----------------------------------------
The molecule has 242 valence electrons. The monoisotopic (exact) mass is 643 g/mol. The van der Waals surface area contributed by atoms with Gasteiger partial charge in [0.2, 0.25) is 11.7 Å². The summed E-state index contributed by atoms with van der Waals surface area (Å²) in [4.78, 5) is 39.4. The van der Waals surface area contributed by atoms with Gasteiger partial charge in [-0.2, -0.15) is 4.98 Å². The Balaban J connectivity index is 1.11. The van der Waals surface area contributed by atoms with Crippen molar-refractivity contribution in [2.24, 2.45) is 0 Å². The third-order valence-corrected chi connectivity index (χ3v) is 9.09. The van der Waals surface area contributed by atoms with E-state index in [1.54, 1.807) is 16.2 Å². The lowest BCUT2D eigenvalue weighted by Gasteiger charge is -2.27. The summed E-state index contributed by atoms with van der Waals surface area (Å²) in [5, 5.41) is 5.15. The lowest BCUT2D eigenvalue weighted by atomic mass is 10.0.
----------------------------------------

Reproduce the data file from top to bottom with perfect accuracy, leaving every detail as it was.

The molecule has 242 valence electrons. The monoisotopic (exact) mass is 643 g/mol. The van der Waals surface area contributed by atoms with Gasteiger partial charge in [0.2, 0.25) is 11.7 Å². The summed E-state index contributed by atoms with van der Waals surface area (Å²) in [4.78, 5) is 39.4. The van der Waals surface area contributed by atoms with Gasteiger partial charge in [-0.2, -0.15) is 4.98 Å². The Balaban J connectivity index is 1.11. The van der Waals surface area contributed by atoms with Crippen molar-refractivity contribution in [2.24, 2.45) is 0 Å². The third-order valence-corrected chi connectivity index (χ3v) is 9.09. The van der Waals surface area contributed by atoms with E-state index in [1.54, 1.807) is 16.2 Å². The lowest BCUT2D eigenvalue weighted by Gasteiger charge is -2.27. The summed E-state index contributed by atoms with van der Waals surface area (Å²) in [5, 5.41) is 5.15. The lowest BCUT2D eigenvalue weighted by atomic mass is 10.0.